10 items from 2015
Kino Lorber brings the 1967 spaghetti Western Face to Face to Blu-ray this month, one of director Sergio Sollima’s most notable titles, previously released on DVD as a box-set with the two other titles in Sollima’s trilogy The Big Gundown (1966) and Run, Man, Run (1968). Noted for imbuing his work with a bit of actual social and historical context, there’s a bit more substance than usual for a film relegated to the periphery of a movement dominated by a mere handful of notable names. Though it’s ultimately not at the same level as iconic works by Sergio Leone and hasn’t reached the same level of reappraisal as several other retroactively recuperated directors, it features more nuanced characterizations in its complex narrative structure than is usually evident in other titles of the era.
Boston professor Brad Fletcher (Gian Maria Volonte) is suffering from poor health, and is forced »
- Nicholas Bell
Quentin Tarantino's 35mm movie haven, now 37 this year, ditched digital last Fall when he took over programming. Despite skepticism of this celluloid model, Tarantino's $8 35mm double features work with La audiences. He kicks off August at the all-celluloid New Beverly with a print of "For a Few Dollars More" and will close the month with "A Fistful of Dollars," another classic Leone western Tarantino presented at Cannes 2014. Read More: Quentin Tarantino Enjoys Running the New Beverly, Even When He's Shooting a Movie In spirit of Summer smash "Mad Max: Fury Road," Tarantino presents a double feature of "Mad Max" and "The Road Warrior" in mid-August, followed by Charlie Chaplin double bills, and back-to-back Hitchcock classics "Notorious" and "Suspicion," both starring Cary Grant. Read More: Alfred Hitchcock's Top 25 Films, Ranked And of course, as you'll see in the calendar, there are plenty of Westerns »
- Ryan Lattanzio
Director Quentin Tarantino and the cast of his upcoming Western The Hateful Eight invaded Hall H at Comic-Con today, revealing the first footage to the massive crowd, although it hasn't gone online yet. But we did get a new poster. At the end of the panel, Quentin Tarantino made a surprise announcement that legendary composer Ennio Morricone will craft the score for The Hateful Eight, his first original Western score in over 40 years. Here's what the filmmaker had to say during the panel.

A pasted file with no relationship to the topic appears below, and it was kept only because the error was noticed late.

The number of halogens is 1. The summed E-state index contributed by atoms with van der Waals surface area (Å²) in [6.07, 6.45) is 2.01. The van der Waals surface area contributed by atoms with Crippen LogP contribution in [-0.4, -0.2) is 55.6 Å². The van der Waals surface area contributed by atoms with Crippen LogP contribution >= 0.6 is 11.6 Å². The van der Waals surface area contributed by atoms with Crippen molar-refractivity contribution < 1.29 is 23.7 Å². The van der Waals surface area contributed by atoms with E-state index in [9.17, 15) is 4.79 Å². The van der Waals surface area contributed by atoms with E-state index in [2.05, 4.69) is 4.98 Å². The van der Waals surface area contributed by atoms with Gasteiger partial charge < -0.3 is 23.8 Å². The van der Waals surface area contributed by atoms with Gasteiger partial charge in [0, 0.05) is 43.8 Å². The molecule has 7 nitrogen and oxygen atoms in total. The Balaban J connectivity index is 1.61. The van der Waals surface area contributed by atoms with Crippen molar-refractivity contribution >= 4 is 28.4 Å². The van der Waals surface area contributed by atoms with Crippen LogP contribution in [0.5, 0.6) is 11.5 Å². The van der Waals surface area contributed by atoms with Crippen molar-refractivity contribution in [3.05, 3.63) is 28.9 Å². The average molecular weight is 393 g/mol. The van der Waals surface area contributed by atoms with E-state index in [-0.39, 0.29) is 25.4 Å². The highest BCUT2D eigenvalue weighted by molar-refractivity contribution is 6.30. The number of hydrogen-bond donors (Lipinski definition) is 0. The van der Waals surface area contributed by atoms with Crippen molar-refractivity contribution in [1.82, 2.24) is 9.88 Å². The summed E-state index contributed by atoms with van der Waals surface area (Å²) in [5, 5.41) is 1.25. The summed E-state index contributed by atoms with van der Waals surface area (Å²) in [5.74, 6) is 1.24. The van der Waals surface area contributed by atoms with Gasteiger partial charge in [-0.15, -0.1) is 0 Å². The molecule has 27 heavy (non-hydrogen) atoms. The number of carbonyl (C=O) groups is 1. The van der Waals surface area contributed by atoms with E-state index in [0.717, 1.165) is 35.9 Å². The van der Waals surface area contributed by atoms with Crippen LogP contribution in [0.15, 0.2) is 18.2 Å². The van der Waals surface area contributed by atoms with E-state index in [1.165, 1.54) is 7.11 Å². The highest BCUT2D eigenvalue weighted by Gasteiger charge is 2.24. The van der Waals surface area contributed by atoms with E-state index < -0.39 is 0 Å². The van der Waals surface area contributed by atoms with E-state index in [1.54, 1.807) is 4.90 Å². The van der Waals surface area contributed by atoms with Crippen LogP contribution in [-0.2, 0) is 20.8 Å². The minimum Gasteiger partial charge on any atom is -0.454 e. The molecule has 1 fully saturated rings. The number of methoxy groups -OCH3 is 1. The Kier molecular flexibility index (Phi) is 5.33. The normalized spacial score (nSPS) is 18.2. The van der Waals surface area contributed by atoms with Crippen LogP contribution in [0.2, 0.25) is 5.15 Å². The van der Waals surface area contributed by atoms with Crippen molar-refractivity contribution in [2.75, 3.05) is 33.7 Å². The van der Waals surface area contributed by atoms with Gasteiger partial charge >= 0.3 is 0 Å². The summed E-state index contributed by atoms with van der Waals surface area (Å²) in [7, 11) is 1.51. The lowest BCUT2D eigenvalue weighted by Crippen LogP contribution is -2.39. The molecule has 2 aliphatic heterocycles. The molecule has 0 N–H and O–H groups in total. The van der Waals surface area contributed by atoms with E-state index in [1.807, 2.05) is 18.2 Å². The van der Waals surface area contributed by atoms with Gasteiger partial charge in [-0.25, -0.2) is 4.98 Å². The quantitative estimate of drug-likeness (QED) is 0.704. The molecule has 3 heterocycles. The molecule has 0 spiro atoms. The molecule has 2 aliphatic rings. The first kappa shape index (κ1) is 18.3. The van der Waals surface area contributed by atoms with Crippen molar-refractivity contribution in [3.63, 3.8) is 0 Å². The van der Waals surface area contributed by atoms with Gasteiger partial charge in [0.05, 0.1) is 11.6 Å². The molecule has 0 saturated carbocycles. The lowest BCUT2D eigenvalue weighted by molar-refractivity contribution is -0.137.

"I want to make one announcement that people don't know yet. It wasn't for sure, but we just settled it. You guys know that I don't use an original score in my movies, I kinda take scores from other movies and put 'em in there. This one, I thought should have an original score. So I'm here to announce that the great Ennio Morricone will be doing »
Quentin Tarantino and the cast of The Hateful Eight are currently showcasing the upcoming Western in Hall H at the San Diego Comic-Con, and as part of the panel it has been announced that legendary composer Ennio Morricone is set to provide an original score for the film.
See Also: New Comic-Con poster for The Hateful Eight
It will mark Morricone’s first original Western score in almost 35 years, having notably scored classic Spaghetti Westerns such as Sergio Leone’s A Fistful of Dollars, For a Few Dollars More, The Good, the Bad and the Ugly and Once Upon a Time in the West., as well as many others.
See Also: New images from The Hateful Eight
In The Hateful Eight, set six or eight or twelve years after the Civil War, a stagecoach hurtles through the wintry Wyoming landscape. The passengers, bounty hunter John Ruth (Russell) and his fugitive »
- Gary Collinson
A very happy birthday to Clint Eastwood, born on May 31, 1930 in San Francisco. "His persona as a laconic anti-establishment icon was cemented early in his career, through his starring roles in A Fistful of Dollars (Sergio Leone, 1964), For a Few Dollars More (1965) and The Good the Bad and the Ugly (1966)," wrote Deborah Allison for Senses of Cinema in 2003. "His position as one of America’s most respected directors was cemented by his receipt of an Oscar for directing Unforgiven (1992)." Our overview of the career features clips and clashing points of view. » - David Hudson »